SQSP: You make music, podcasts, and work as a professional actor. What guides your decision-making around content creation and which projects you’ll participate in?
JK: I have learned to always trust my gut in decision-making. For me, that initial reaction — whether it’s an idea that pops into my head or an audition that lands in my inbox — reveals what kind of energy a potential project might bring into my life at that particular moment. There’s a balance of interests, skills, time and energy that I try to maintain, and if a project aligns, my gut tells me to go for it. An example of that is my work with a multi-cultural, woman-owned production company that tells stories from underrepresented communities. They booked me to perform a comedic medley at a live show featuring women storytellers, and later hired me to work on the music for a podcast they produce for an organization focused on domestic workers’ rights. These projects checked off a lot of boxes for me: working with a group of women with a mission similar to mine, having the freedom to bring my musical perspectives to the table, and supporting conversations between women leaders and advocates.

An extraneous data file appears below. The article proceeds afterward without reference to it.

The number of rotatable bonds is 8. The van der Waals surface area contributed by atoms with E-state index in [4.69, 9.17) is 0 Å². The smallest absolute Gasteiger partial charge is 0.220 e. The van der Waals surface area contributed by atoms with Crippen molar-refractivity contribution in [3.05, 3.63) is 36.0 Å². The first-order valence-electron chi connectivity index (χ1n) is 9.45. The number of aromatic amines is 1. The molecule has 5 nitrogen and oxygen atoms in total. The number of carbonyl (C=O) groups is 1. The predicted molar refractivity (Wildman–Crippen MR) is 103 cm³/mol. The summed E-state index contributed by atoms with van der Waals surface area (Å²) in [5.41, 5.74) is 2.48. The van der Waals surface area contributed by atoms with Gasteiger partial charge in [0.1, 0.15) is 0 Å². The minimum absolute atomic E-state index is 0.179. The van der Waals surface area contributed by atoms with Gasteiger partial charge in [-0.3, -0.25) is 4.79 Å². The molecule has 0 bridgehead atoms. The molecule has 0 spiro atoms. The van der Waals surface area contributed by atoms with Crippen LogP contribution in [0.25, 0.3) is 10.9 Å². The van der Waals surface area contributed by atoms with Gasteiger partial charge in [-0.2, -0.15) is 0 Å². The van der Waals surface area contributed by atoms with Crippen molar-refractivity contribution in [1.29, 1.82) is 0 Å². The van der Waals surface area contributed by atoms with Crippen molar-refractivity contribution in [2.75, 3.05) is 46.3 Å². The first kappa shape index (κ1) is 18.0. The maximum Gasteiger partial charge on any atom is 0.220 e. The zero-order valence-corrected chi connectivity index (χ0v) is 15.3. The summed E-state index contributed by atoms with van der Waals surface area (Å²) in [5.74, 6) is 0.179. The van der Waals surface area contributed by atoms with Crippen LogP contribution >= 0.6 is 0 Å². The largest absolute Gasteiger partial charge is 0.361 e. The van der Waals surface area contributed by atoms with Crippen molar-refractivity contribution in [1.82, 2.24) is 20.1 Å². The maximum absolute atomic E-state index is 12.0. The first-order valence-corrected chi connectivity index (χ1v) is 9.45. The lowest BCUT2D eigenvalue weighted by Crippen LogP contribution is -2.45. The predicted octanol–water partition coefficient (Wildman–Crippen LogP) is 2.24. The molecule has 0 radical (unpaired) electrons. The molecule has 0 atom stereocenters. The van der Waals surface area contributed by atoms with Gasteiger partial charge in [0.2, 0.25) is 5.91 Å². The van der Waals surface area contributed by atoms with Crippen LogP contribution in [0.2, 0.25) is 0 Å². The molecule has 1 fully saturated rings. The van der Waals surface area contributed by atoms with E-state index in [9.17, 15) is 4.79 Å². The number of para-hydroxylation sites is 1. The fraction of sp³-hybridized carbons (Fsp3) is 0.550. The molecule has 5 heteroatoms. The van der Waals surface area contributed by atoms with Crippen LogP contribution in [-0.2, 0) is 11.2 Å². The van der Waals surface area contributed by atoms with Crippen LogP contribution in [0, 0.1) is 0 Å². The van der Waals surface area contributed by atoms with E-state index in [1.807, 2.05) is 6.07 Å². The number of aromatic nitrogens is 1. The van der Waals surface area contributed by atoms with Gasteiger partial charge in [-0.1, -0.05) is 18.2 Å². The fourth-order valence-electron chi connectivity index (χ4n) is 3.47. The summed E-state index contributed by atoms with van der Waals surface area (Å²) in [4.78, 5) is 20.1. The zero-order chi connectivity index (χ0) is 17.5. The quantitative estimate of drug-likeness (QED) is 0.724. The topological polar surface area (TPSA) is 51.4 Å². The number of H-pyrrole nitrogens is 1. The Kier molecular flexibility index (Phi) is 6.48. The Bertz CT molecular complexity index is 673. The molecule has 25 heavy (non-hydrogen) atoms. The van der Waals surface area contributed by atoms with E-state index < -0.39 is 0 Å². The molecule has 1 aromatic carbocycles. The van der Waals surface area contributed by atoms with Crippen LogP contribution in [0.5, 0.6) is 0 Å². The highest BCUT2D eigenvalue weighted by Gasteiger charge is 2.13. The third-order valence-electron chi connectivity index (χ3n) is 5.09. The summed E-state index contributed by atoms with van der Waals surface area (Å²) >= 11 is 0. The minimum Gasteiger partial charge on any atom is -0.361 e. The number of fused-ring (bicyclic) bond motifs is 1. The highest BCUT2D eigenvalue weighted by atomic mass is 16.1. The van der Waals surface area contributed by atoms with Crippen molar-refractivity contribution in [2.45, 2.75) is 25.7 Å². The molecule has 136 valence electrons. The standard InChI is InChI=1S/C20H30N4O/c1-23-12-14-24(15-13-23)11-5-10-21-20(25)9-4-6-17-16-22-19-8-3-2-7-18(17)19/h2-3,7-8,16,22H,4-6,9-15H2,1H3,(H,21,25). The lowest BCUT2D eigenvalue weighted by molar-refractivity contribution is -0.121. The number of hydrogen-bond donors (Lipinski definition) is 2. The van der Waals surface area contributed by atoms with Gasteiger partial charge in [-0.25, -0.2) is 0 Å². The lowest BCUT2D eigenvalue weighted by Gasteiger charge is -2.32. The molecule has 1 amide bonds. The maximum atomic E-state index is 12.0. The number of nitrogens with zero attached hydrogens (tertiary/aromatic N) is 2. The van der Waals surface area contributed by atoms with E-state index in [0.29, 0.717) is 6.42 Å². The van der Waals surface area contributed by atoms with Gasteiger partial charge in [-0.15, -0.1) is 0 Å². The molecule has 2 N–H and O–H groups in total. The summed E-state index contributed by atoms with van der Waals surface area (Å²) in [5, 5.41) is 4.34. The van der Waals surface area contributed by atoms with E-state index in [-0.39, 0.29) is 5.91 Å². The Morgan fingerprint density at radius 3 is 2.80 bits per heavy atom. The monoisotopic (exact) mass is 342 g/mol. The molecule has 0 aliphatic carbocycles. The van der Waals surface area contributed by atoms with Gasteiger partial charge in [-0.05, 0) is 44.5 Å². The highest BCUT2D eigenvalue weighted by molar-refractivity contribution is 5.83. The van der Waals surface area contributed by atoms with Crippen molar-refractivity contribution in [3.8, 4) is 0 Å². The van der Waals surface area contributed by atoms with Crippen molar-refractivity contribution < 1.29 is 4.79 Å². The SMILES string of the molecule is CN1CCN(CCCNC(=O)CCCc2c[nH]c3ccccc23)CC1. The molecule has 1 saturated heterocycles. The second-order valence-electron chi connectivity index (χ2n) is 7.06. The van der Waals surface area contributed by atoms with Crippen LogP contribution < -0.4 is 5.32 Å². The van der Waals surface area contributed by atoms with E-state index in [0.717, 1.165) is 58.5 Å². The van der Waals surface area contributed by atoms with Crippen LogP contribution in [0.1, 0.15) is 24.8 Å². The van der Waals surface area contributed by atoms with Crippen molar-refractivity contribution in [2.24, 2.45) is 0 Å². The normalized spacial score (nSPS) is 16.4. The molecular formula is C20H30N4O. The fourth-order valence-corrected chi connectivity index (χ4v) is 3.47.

In terms of my own projects, I always go for the ones that bring the greatest sense of immediacy and ignite my passions. In May I’m re-launching my podcast Unsquishing, which features conversations with creative Asian women about their artistic journeys, careers and personal experiences surrounding identity and mental health. Putting these conversations out into the world is very important to me right now, and it is in direct response to the anti-Asian violence we’ve been experiencing in our country. When the Atlanta shooting happened, there was a sense of sadness in our community that the stories of the women, the victims, were not properly told. In many ways, the fact that Asian women’s stories have never been adequately reflected in the mainstream is what has contributed to the perpetuation of stereotypes and our dehumanization — all of which have led to the rise of these horrific hate crimes. If we are able to control our own narrative and broadcast our own voices, we can represent ourselves exactly as we want to be seen — as the intelligent, worthy, complex, multi-faceted human beings that we are. I am endlessly inspired by the women I’ve been speaking to throughout this series, learning their stories of perseverance, and how they constantly work to “unsquish” their own mindsets to create more space for others and themselves.
SQSP: How do activism and identity inform your work?